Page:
2Ku antennas
2Ku antennas. Credit: GoGo

PARIS — Airline broadband connectivity provider Gogo Inc. said it looked at the Ku- and Ka-band product offerings of SES, Intelsat, ViaSat, Hughes, Inmarsat and others before deciding to launch its own proprietary 2Ku product, to be introduced commercially this year.

Chicago-based Gogo has contracted for capacity aboard Intelsat and SES satellites to introduce 2Ku, first on a Gogo-owned Boeing 737 test plane and then commercially later this year.

Gogo said it has more than 500 aircraft in various stages of being fitted with 2Ku antennas. In a June 25 presentations to investors, Gogo managers said that while they wait for the U.S. Federal Communications Commission (FCC) to issue rules on the allocation of the 14-gigahertz section of spectrum, they are pushing ahead with 2Ku worldwide.

Jon Cobin, Gogo’s executive vice president for global airlines, said the company assumes for now that the FCC auction of the 14-gigahertz spectrum will occur in early 2016. That would substantially increase the amount of spectrum available for air-to-ground communications, but would not address flights outside North America, or flights in North America that spend a part of their time over the ocean.

The growing demand for in-flight broadband — for passenger connectivity, aircraft-health reports and cockpit requirements — means that aircraft spending just 5 percent of their time over water are being equipped for satellite links, Gogo officials said.

Gogo has 2,300 commercial airline aircraft and 2,000 business jets fitted with air-to-ground gear.

Cobin said that Gogo has 51 percent of the current installed aircraft connectivity market, and that since it announced the 2Ku service it has won 74 percent of the competitions it has entered.

By Gogo’s count, its 51 percent market share for connected aircraft, both air-to-ground and satellite combined, compares with 19 percent for Panasonic Avionics, 14 percent for Global Eagle Entertainment, 9 percent for Thales Group and 7 percent for OnAir.

Gogo started its use of air-to-ground links in North America after concluding that the satellite alternatives then were insufficient. With air-to-ground reaching saturation of its limited spectrum and Gogo expanding abroad, the company is now returning to satellites with 2Ku.

Gogo said current Ku-band satellites can offer 20-50 megabits per second to a plane, about the same as Ka-band systems. With 2Ku, that increases to 70-100 megabits per second, said Anand Chari, Gogo’s chief technology officer.

The same 2Ku band antenna system using today’s widebeam Ku-band satellites will work with the coming high-throughput Ku-band satellites, Chari said, although in some cases airlines may need to swap out the modems to function with the newer satellites.

The choice of Ku-band, he said, was made easy by the fact that in any given region several Ku-band satellites are in orbit and have available capacity.

Chari said 2Ku “is going to disrupt global aviation. It’s a true global solution and it can do Internet and TV using the same antenna, and it works both with today’s satellites and the next-generation high-throughput satellites.”

One drawback to the satellite solution is that it takes a plane out of service for about three days to perform the installation, Chari said. That compares with about eight hours for air-to-ground hardware.

Gogo Chief Executive Michael Small said of mobile satellite services provider Inmarsat — Gogo is a reseller of Inmarsat’s Global Xpress Ka-band broadband service — that he is not certain that Inmarsat’s planned S-band air-to-ground (ATG) project in Europe will ever see the light of day.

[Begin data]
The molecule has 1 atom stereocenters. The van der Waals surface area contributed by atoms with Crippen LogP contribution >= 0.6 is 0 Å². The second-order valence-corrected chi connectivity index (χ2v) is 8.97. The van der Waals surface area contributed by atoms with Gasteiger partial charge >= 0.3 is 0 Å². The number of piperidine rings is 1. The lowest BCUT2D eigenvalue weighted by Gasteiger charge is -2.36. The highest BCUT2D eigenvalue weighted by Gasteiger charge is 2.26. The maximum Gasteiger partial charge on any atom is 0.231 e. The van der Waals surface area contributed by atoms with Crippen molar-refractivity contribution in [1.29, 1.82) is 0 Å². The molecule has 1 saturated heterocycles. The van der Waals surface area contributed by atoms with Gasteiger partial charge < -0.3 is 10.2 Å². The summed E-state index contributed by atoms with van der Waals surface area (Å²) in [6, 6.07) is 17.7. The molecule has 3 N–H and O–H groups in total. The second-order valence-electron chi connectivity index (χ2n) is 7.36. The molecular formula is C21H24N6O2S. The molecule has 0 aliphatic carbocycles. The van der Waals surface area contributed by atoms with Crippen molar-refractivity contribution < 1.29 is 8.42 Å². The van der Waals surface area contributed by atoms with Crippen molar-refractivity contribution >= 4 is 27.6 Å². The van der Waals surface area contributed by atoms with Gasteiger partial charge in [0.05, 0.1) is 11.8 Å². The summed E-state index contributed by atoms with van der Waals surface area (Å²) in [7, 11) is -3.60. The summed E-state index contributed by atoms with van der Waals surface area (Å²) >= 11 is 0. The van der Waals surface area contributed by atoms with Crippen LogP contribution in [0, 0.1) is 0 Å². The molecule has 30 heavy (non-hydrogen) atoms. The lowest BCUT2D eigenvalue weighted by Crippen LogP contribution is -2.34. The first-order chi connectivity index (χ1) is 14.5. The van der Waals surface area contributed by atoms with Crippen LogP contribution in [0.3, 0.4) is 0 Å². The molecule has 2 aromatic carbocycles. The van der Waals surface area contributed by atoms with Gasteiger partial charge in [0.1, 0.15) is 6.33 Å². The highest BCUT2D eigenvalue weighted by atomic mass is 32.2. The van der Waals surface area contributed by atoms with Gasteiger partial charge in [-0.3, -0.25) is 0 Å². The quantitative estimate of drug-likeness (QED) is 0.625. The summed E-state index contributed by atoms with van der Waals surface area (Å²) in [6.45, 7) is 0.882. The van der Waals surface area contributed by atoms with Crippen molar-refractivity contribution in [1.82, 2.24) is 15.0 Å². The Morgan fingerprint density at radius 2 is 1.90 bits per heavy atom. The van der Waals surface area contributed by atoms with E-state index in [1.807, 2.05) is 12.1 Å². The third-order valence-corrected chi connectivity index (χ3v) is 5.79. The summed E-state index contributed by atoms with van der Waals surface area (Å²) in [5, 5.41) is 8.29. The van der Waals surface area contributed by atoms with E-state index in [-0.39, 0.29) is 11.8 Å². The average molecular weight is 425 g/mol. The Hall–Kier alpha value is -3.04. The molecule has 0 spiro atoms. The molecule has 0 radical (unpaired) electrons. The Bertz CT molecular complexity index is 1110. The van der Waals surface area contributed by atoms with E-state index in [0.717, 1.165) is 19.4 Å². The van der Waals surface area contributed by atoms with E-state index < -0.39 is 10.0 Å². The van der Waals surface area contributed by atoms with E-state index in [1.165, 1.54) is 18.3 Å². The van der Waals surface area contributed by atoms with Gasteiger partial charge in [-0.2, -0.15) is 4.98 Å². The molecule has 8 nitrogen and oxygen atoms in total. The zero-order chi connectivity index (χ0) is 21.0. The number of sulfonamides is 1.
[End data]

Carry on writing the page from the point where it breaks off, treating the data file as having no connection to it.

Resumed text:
“There may or may not be a European ATG,” Small said. “We don’t rule it out. It’s entirely possible that they will get it built. We would be entirely open to using that network. It could potentially be useful for certain aircraft. We don’t see it as a factor in our future, but we would be happy to engage in discussions with them.”

Inmarsat has ordered an S-band satellite payload and has a European Commission operating license.

Chari said 2Ku, whose Gogo-developed antennas and modems are the key points of advantage, “will outperform, or at least perform as well as,” the Ka-band aeronautical connectivity offered by ViaSat Inc. of Carlsbad, California. “And we will have global coverage and offer operational savings for airlines.”

Gogo officials said its their 2Ku antenna’s efficiency in turning a megahertz of spectrum into throughput — they likened it to a high-fuel-mileage car versus a lower-mileage car — that gives it an advantage over the competition. That, plus the fact that the more planes connected, the less each pay for the bandwidth, is what Gogo is counting on to maintain its market share advantage.

Gogo Chief Financial Officer Norman Smagley said 2Ku will cost airlines about one-half what they pay today for Gogo’s Ku-band offering, measured by the annual cost per plane for the same amount of bandwidth — $1.8 million in savings per plane per year using current Ku-band satellites.

“Think about having a 1,000-aircraft fleet with 2Ku,” Smagley said. “That represents $1.8 billion in present-value bandwidth cost savings. That means $1.8 billion more in margin, $1.8 billion more in cash.”

Small said the savings are estimated from Gogo’s current Ku-band service flying with Delta and Japan Airlines today, and laboratory tests of the efficiencies to come with 2Ku.

Smagley denied industry scuttlebutt saying Gogo was offering its Ku-band equipment free of charge to airlines to establish market share. “We are not giving it away free,” Smagley said. “Every airline is paying for the equipment.”

He said equipment cost subsidies nonetheless were embedded in larger-order fleet contracts.

“The best is yet to come,” Smagley said. “We’re going to make a lot of money” on 2Ku.

Peter B. de Selding was the Paris bureau chief for SpaceNews.